5 Things To Never-Ever Do When Job Searching

The new-year for many is a time for searching for a new job. Whether you are laid off or ready to make a new change in your career a job search is on your list of new-year resolutions. Searching for a job is a job in and of itself. After putting all that work into preparing a resume, posting your resume, scouring the job boards and going on interviews there are a few things to keep in mind so as to not make all your efforts go up in smoke. There are five things that you should never-ever do when searching for a job.

ONE: Go to an interview unprepared. Simply showing up to an interview without preparation runs the chance of coming off as very sloppy and indifferent to whether or not you are really interested in the role. Whether you have a phone or on-site interview you can bring notes with you to refer to. Your notes can keep you on track and make sure both you and the interviewer have a successful interview. To prepare for the interview start by writing down the key points required in the job description, what do you know about the company, write down a few reasons that you would be a good match for the role and write down talking points about some of your success stories. Know why you applied to the role and be prepared to verbalize it. Write down questions that you would like to ask the interviewer. A good question to ask during the interview is: What are some of the bigger challenges for this person that will fill the role?

TWO: Conduct a phone interview while eating, walking, doing dishes, TV in background, kids screaming, dogs barking, etc. When conducting a phone interview or SKYPE interview make sure to find a quiet location where there will be no distractions. If you have a SKYPE/video interview do a trial run to make sure your background in the video is not full of distractions for the viewer. Treat the video interview as if you were going to an on-site interview, one way you can do this is by grooming accordingly. Check your hair, your facial features and dress in a professional manner.

THREE: Send an angry-gram (email or voice message) to the recruiter in response to receiving a rejection email. Never take your frustrations out on the recruiter or company. Whether you have anger issues or are a peaceful, easy-going soul that suddenly snaps at receiving that last rejection email, do not give in to temptation and send that angry gram. No one wants to hear that they missed out on hiring you or that they made a grave mistake in bypassing your candidacy. Nor do you need to scream there’s a bias due to race or gender; nothing could be further from the truth as most companies laud hiring for diversity. Sending an angry-gram will most certainly seal your fate for never being hired by the corporation. If you are determined to respond to the rejection, collect your composure and send the following: Thank you for considering me for Job Title. Please keep me in mind for future suitable positions of employment. I look forward to the possibility of hearing from Company X in the future.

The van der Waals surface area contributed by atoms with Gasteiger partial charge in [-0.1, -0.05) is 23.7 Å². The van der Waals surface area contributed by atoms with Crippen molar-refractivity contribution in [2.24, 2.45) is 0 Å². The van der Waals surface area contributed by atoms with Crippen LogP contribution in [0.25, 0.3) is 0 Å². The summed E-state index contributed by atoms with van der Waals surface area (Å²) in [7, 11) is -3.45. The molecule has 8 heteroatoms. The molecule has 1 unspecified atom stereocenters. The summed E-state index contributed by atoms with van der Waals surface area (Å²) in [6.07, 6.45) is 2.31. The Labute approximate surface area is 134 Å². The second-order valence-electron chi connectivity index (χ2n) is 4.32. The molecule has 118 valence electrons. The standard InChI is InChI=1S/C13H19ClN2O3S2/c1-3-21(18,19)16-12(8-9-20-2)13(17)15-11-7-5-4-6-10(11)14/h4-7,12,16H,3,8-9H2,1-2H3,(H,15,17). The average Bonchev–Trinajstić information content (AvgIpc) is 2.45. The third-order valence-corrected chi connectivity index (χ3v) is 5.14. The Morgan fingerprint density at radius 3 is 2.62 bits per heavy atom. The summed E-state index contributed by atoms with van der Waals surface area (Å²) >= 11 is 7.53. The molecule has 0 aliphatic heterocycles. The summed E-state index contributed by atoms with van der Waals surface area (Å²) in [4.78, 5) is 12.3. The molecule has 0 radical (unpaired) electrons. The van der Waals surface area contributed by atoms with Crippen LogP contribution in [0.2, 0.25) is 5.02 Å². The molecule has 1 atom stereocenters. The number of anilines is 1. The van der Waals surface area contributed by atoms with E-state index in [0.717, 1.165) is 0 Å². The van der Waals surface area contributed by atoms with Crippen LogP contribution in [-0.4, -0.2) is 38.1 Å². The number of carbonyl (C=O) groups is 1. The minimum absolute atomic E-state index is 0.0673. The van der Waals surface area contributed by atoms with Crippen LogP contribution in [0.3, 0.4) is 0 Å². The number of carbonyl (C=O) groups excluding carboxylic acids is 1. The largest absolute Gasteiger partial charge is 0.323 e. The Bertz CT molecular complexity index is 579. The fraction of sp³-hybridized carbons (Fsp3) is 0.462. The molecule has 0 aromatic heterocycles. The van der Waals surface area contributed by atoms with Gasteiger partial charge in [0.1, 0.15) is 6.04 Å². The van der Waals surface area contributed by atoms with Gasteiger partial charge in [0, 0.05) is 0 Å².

FOUR: Send out endless emails and phone messages asking for status of your application or feedback from your interview. There are a variety of reasons why a recruiter won’t provide status updates but the #1 reason is because they do not have any information to provide to you. The recruiter is more than likely waiting on feedback from the hiring manager before they respond to your inquiry. It’s OK to check in once every two weeks but multiple calls and emails per week will only serve to annoy the recruiter and make you look desperate. If you interviewed and received a generic rejection email do not expect added feedback. No amount of calls or emails will get the recruiter to reply beyond, “There are stronger candidates available for the role.” The main reason for vague feedback is that the company is trying to protect themselves from potential litigation.

FIVE: Have a company bend over backwards to deliver an excellent offer to you and then accept a counter-offer from your current company. Counter-Offers are counter productive to your career. You damage the relationship with the company that gave you the original offer, your current company now knows that you were looking for another job and will be planning your exit as they keep you in your new employment situation. The company that gives you the offer can’t help but think that their offer was only used as leverage for you to get an increase in pay or new title/duties with your current company. Accepting a counter-offer pretty much helps you burn two bridges at one time.

By never-ever committing the above job search no-no’s you will be one step closer to ringing in the new-year with a new job.